On March 26, after the Bundestag, the Bundesrat also approved the new Youth Protection Act from a draft by the German Federal Ministry for Family Affairs. The new law is set to come into force on May 1, 2021, and will include new rules on the highly controversial lootboxes in online games. The Ministry of Family Affairs writes: “The law stipulates that cost traps, unlimited contact functions or gambling-like elements, for example, must be made transparent by means of labeling with symbols, which occurs alongside the familiar age labeling.” A labeling requirement on the packaging? If necessary, an adult label on the box for overly hard in-game gambling? Originally, there were even talks of “disabling cost traps such as ‘Loot Boxes’ by default.” There doesn’t seem to be much of that left in the final law. In today’s Mixtakes, we therefore ask: Labeling obligation for loot boxes: Is that enough?
When I was a kid, I once gambled away all my wrestling cards in the schoolyard. Everyone threw one against a wall and whoever was closest got all the cards that had been thrown. Over and over again. We were pretty smart. That’s why I spent all my money on new cards afterwards, so I could throw them against walls as well. Kids can’t handle money. Loot boxes address exactly that and try to profit from it. Controlling this is incredibly important. Ultimately, though, it’s also up to parents to teach kids to watch their money. I didn’t get any ice cream during my wrestling card days.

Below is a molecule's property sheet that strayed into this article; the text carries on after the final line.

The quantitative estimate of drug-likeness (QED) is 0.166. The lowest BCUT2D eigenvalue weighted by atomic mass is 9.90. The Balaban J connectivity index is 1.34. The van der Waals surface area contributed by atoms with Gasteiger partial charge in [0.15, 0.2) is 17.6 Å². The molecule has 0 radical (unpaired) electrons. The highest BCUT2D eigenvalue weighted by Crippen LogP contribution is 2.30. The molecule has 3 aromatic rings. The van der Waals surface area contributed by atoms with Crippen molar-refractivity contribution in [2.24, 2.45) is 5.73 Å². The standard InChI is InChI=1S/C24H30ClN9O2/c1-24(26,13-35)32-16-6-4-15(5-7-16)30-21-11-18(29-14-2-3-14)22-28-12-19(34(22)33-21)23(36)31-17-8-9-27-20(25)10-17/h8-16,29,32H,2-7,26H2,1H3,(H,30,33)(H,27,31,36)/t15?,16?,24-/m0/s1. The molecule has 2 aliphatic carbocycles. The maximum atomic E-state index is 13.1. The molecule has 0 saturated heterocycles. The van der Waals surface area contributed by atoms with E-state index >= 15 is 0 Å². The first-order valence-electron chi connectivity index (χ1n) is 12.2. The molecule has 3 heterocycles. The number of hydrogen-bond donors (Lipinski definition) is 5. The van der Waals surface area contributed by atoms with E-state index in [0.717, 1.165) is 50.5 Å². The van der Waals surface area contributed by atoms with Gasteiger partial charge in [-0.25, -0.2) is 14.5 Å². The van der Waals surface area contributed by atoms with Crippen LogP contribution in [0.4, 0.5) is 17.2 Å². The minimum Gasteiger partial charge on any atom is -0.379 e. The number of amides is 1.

My knowledge about lootboxes comes from pupils in “my” 9th grade class. One of the pupils reminded his classmate during the 5-minute break that he still owed him 20 euros. His pocket money – as well as money borrowed from friends – consistently went to pay for lootboxes in Counter Strike: GO. With a little luck, he explained to me, you could earn several thousand euros with just one knife skin on the relevant marketplaces. Perhaps even worse than the money he lost on “weapon cosmetics” was the amount of time his gambling addiction had taken on: when his money ran out to buy lootboxes, he would instead watch livestreams (several hours a day on YouTube) of other CS: GO players opening one lootbox after another with big money at stake. In addition to financial debt, this is another typical symptom of gaming addiction. A labeling obligation is not enough here: Children and young people must be protected from this by strict legal regulations.
We all remember the Lootboxes of our childhood: Panini stickers, Pogs, Gogos… Luckily, with the Diddl block pages, at least we knew in advance what we were getting. We also remember that even though it could cost us our entire pocket money, there was always a light at the end of the tunnel. With FIFA, there is no such light. Ultimate Team has to be restarted every year, a team has to be built up again and again. By just playing, the process takes an endless amount of time, so you cut corners via lootboxes in hopes of drawing top players. These addictive mechanics combined with game progression need to stop. If only because our children no longer learn what really makes a good game and why effort to progress is definitely worthwhile. A labeling requirement is therefore not enough. Even if it is hard to imagine at the moment, a FIFA would have to change fundamentally in terms of content to prevent the adult label.
This post is also available in: German